for soft drink products.

However, recently the soft drink consumption has faced two issues affecting its
consumers. First is the issue of the safety of soft drink products in China following medical reports
that certain amounts of benzene ingested into the human body could cause cancer. The issue
was arrested after The General Administration of Quality Supervision, Inspection and Quarantine
conducted a national quality check of both domestically-produced and imported soft drinks. Test
results showed that the benzene content of the soft drinks tested was below 10 parts per billion
complying with the standard set by the Ministry of Health corresponding with the standard
determined by the World Health Organization. ( 2006)

Second is the growing concern over healthy living of Chinese individuals and households
particularly in urban areas. Soft drinks, especially carbonated drinks are associated with fast food
so that with the advent of fast food in China carrying soft drink brands, concerns over the
increasing number of overweight or obese children has also affected China. The growing concern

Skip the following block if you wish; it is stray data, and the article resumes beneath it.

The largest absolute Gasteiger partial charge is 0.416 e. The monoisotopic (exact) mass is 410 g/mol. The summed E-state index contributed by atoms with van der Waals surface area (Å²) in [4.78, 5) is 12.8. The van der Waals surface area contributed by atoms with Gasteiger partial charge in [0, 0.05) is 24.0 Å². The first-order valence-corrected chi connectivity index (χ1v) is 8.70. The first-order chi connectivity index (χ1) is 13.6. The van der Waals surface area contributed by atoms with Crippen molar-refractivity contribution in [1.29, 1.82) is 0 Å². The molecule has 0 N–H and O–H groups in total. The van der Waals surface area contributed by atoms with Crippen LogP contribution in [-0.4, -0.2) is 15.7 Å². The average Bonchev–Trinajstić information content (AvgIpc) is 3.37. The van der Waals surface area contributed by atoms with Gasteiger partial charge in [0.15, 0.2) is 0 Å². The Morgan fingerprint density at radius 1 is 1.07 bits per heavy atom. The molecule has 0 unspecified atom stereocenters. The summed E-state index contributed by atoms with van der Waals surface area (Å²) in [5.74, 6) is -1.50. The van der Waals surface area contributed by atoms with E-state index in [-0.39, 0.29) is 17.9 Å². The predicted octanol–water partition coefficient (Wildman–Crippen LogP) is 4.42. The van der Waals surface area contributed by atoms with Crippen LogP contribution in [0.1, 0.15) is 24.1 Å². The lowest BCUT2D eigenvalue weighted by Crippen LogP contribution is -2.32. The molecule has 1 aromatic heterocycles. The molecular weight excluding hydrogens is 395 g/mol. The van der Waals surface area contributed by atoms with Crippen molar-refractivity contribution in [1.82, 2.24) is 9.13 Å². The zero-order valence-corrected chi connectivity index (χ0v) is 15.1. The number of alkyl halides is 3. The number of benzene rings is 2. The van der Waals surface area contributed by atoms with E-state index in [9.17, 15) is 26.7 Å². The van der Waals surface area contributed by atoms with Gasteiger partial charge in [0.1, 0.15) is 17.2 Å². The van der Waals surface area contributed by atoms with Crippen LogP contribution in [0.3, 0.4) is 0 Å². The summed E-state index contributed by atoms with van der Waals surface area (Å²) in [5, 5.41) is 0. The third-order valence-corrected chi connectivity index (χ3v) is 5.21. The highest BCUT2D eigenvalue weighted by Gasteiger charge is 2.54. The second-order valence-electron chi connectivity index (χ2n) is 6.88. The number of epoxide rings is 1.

for public health increased the pressure for the companies to develop products with the same
taste but without the same amount of sugar as the original products. The global trend of the
increasing risk of children to become obese influenced the introduction of diet or light sodas and
fruit flavoured pop. The sales of diet or light soft drinks continue to increase. Both Coca-Cola and
Pepsi came out with diet or light version of their products. These companies previously focused
on carbonated drinks have also diversified their products to bottled water and juice and juice
drinks. ( 2006)

At present, soft drink has gone from a product with minimal consumer value prior to the 1990s to